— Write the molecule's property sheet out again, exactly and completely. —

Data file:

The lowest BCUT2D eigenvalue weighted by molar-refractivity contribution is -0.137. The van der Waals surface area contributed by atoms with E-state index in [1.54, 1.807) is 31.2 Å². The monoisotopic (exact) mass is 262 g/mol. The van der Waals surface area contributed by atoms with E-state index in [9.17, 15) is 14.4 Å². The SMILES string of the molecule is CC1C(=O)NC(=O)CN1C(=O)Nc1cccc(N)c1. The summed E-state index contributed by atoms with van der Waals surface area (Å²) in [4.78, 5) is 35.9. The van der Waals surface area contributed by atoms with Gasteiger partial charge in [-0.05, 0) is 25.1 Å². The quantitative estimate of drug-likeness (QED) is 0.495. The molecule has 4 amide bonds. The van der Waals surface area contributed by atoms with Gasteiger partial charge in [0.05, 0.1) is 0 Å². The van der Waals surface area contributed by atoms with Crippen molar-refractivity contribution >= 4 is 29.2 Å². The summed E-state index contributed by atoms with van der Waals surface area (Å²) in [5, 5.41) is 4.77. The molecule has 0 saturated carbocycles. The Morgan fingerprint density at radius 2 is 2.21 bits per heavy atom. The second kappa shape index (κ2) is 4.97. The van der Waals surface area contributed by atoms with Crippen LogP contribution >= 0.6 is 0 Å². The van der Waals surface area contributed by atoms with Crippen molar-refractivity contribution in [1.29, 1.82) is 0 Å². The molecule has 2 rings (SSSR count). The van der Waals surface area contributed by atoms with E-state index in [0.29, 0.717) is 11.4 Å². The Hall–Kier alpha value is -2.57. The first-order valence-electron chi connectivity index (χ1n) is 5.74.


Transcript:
The lowest BCUT2D eigenvalue weighted by molar-refractivity contribution is -0.137. The van der Waals surface area contributed by atoms with E-state index in [1.54, 1.807) is 31.2 Å². The monoisotopic (exact) mass is 262 g/mol. The van der Waals surface area contributed by atoms with E-state index in [9.17, 15) is 14.4 Å². The SMILES string of the molecule is CC1C(=O)NC(=O)CN1C(=O)Nc1cccc(N)c1. The summed E-state index contributed by atoms with van der Waals surface area (Å²) in [4.78, 5) is 35.9. The van der Waals surface area contributed by atoms with Gasteiger partial charge in [-0.05, 0) is 25.1 Å². The quantitative estimate of drug-likeness (QED) is 0.495. The molecule has 4 amide bonds. The van der Waals surface area contributed by atoms with Gasteiger partial charge in [0.05, 0.1) is 0 Å². The van der Waals surface area contributed by atoms with Crippen molar-refractivity contribution >= 4 is 29.2 Å². The summed E-state index contributed by atoms with van der Waals surface area (Å²) in [5, 5.41) is 4.77. The molecule has 0 saturated carbocycles. The Morgan fingerprint density at radius 2 is 2.21 bits per heavy atom. The second kappa shape index (κ2) is 4.97. The van der Waals surface area contributed by atoms with Crippen LogP contribution >= 0.6 is 0 Å². The van der Waals surface area contributed by atoms with Crippen molar-refractivity contribution in [1.29, 1.82) is 0 Å². The molecule has 2 rings (SSSR count). The van der Waals surface area contributed by atoms with E-state index in [0.29, 0.717) is 11.4 Å². The Hall–Kier alpha value is -2.57. The first-order valence-electron chi connectivity index (χ1n) is 5.74.